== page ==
U.S. Elites: the Original Gangsters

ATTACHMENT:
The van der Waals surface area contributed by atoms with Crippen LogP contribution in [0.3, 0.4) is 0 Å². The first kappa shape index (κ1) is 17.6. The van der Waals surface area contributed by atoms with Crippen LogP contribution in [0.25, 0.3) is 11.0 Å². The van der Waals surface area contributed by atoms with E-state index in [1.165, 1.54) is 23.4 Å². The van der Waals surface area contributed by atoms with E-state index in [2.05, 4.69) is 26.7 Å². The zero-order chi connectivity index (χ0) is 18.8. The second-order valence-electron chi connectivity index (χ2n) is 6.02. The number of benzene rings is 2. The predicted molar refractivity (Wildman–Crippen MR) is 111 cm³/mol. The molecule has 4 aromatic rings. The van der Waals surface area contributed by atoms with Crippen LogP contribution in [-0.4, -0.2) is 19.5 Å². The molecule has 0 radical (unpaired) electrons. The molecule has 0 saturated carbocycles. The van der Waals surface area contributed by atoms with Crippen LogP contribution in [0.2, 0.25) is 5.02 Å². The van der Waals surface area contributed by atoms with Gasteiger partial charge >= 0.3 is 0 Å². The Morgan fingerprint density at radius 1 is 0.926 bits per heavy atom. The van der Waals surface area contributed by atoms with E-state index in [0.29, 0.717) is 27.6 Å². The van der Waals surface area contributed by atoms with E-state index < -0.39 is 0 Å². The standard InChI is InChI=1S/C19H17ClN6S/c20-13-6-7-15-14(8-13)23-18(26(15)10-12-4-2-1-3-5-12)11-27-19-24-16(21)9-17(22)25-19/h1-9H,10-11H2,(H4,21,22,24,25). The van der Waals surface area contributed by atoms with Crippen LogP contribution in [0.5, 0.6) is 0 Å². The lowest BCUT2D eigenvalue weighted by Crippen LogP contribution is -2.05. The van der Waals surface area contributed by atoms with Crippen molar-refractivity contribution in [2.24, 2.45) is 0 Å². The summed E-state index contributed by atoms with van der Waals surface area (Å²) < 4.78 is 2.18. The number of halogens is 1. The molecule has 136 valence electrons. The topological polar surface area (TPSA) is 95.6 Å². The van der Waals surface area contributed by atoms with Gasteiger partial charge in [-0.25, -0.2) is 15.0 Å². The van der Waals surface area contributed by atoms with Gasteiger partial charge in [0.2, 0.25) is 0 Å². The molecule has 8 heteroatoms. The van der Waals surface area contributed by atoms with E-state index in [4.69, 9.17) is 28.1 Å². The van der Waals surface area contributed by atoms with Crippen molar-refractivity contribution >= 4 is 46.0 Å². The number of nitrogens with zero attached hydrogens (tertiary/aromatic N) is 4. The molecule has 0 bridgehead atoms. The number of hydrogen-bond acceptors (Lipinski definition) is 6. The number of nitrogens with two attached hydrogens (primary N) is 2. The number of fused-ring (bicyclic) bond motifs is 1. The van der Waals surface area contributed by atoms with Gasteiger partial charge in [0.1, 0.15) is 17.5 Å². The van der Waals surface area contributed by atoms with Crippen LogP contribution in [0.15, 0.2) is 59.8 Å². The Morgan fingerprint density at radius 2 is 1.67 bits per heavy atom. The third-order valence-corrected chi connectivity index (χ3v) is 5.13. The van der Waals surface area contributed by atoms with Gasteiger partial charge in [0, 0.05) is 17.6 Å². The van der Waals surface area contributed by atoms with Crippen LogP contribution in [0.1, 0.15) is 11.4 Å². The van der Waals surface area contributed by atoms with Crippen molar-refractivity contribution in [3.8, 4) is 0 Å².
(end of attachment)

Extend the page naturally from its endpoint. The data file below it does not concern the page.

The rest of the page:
Gregg Barak’s recent Theft of a Nation “explains how the federal government, despite its rhetoric to the contrary, came to dismiss the crimes of Wall Street,” freeing “bankers, mortgage lenders, and associated swindlers”—“networks of criminality”—“from any accountability for their criminally fraudulent behavior.”Consider finally U.S. foreign policy. Just keeping to the last several decades, we can note, with Alfred McCoy, that “the Allied invasion of Italy” in World War II “returned the Sicilian Mafia to power.” The mob, after the conflict, formed “an awesome international narcotics syndicate,” exporting heroin to the U.S. “in substantial quantities” for over a decade—“without ever suffering a major arrest or seizure.” The operation was so efficient it “increased the number of active [U.S.] addicts from an estimated 20,000 at the close of the war to 60,000 in 1952 and to 150,000 by 1965.”“One of the most well-known cases of CIA complicity” with drug-running, meanwhile, “occurred during the Vietnam War when the agency enlisted the support of General Vang Pao, the leader of an army of Hmong tribesmen in Laos whose primary cash crop was opium,” Ronald Berger informs us. Tom Feiling recalls that, under Reagan, “the CIA…approved and supported the Contras’ trafficking of cocaine into the United States.”Other U.S. intelligence crimes ranged beyond drug-dealing: “All postwar presidents have used the CIA for illegal covert actions,” Melvin Goodman affirms. Richard Immerman, reviewing the CIA’s 1954 Guatemala coup, concluded Washington’s strategy was “unquestionably illegal.” “As for that liberal icon John Kennedy,”sneers Carl Boggs, “he…sponsored the illegal Operation Mongoose targeting Fidel Castro,” only one intended victim in the U.S. terrorassault on Cuba.